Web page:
White lines indicate direction of water flow and time line. I partly obscured the blue shape with misty blues, re-established the blue but in an atmospheric haze of ‘distant time’.  I dribbled a white wash over the white line and dripped blue washy blobs into it. The idea was to represent a transition through time from the blue water of abundant life to pinks and orange representing gradual desertification.

Time's Passage at Lake Mungo


LANDforms Finishing Touches

The last painting, part of my exhibition titled LANDforms  to be shown at 69 Smith Street Gallery, Fitzroy, Melbourne was completed yesterday, apart from a few minor touches, after so many changes.

I began with a frottage on paper taken from the site in 2001 and incorporated it into a composition on canvas in my studio as a way to stay connected to this place.

Coming from a comfortable coastal village to camping in a remote desolation, from air heavy with ions to pink metallic like aluminium shiny air (words failing), from sparking cold ocean to dry creek beds. yellow dunes to burnt sienna plus pink sand dunes, I found it difficult to enter this landscape.

Working through this composition was quite frustrating as I kept changing the format. Part of the reason for this was the way in which I tried to combine a sense of vast distance and mirage, where time and space seem stretched, with a more intimate focus. The close focus on a dune and its formation demanded manipulation of the composition to integrate and combine contrasting time frames into the composition.

The stretched time, just finding an elusive distant horizon, the slow walking pace caused by desert sand and lack of obvious features in which to gauge position and space, forced my eye to search for a way to place myself on the land in order to find and image a viewing space. This mental space had aspects of observation as well as internal imaginings. A heightened alertness, ears casting about for familiar sounds was also a type of invisible safety boundary around myself, quite an unsettling, elemental primal feeling.

The dune looked almost personified in an early rendition, looking out at the viewer through a large eye-shape before I changed it back to horizontal landscape format where the frottage marks partly indicated the way the dune formed. My statement and focus became the parts of dune shaped by water and coloured by red soil but the up close look detracted from the sense of vastness in which the dotted appearance of dunes almost seemed to float in a heat haze.

Back to vertical and then focus on red drift of soil from the nearby hills and a small allusion to precipitation. When I adopted oil washes in many layers that concealed and revealed different parts of the eroded dune I felt that I was getting somewhere. Atmospheric perspective, a flattened sense of space and depictions of gouged and layered sand all came together but also retained their specific qualities.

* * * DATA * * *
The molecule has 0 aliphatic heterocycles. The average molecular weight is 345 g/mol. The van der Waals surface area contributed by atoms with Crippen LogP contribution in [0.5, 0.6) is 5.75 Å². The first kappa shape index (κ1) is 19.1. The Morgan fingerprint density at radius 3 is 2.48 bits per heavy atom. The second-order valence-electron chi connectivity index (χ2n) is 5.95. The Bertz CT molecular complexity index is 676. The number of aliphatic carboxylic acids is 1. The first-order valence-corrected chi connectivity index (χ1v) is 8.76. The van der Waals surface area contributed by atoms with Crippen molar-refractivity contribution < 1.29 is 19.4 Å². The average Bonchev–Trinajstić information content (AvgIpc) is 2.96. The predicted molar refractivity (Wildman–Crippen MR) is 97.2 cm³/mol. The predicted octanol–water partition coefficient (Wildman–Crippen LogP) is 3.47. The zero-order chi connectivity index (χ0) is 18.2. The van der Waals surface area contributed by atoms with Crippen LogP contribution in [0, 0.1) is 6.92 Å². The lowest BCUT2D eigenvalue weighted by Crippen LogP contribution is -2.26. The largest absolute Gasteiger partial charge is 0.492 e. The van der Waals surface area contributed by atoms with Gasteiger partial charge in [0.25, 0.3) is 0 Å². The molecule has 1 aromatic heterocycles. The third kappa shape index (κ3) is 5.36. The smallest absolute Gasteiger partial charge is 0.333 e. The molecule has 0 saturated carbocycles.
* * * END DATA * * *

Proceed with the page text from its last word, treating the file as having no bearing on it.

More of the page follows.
It has taken me ages from a 2001 frottage on paper to the 2014 and 2015 paintings and collage etchings to come to terms with this haunted place. A palimpsest-like place with a Wabi Sabi type of aesthetic, washed and eroded away, an archaeology that discovered traces of the original inhabitants who lived at least 40,000 years ago. To modern eyes it is hard to see the ‘map’ beneath the surface without samples of ancient tools from archaeological digs and fossilised footprints.

Then there is a memento mori aspect to Mungo when I consider the Mungo time frame and that of a life time. As well as witnessing what a changing climate can do to a place that was once inland seafarers’ home country and now is arid desert country. When I first tried to enter this country, firstly in 1989 and then 2001, the emotion I felt on both occasions is what I call a memento mori moment. Not an awe-filled sensation like the sublime of the Romantics or something too somber like pondering mortality but a freedom, an insignificance and at the same time being very alive.

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Mungo Identity


When I visited this site, photographing, sketching it, taking rubbings and earth stains it was challenging on many levels. Firstly there were the heat, dust, flies and bees and wind storms. Finding shelter in a flimsy tent in this temporarily harsh environment was inadequate and it felt as though we may have been enveloped by the sand and blown away.

Secondly, the history, archaeological discoveries and how this place was found, revealed by erosion makes it a place of significance. Sheep grazing removed vegetation that exposed the lunette and eventually the site of where Mungo Woman was unearthed ( 40,000 + years).

At the time of each arrival, although ten years apart, I felt a sense of unease and fragmented as though I was viewing this sand dune lunette from an upside down position and  I hoped that on my second time around that my feelings would be together, but no such luck and the painting process attests to my efforts trying to get my head around it. I started it at the beginning of last year and threw the painting aside many times.

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Anyway when I arrived at the image of the solitary up right figure I think it was about how I could depict the way in which the sense of space differed to that of other similar fairly remote locations. A bit of a puzzle because I had lived in outback Central Queensland and this place was similar but much further south. It was as though the element of space or atmosphere was like a solid constricting presence. The exact opposite of how I thought I would feel.

Photographs of Mungo National Park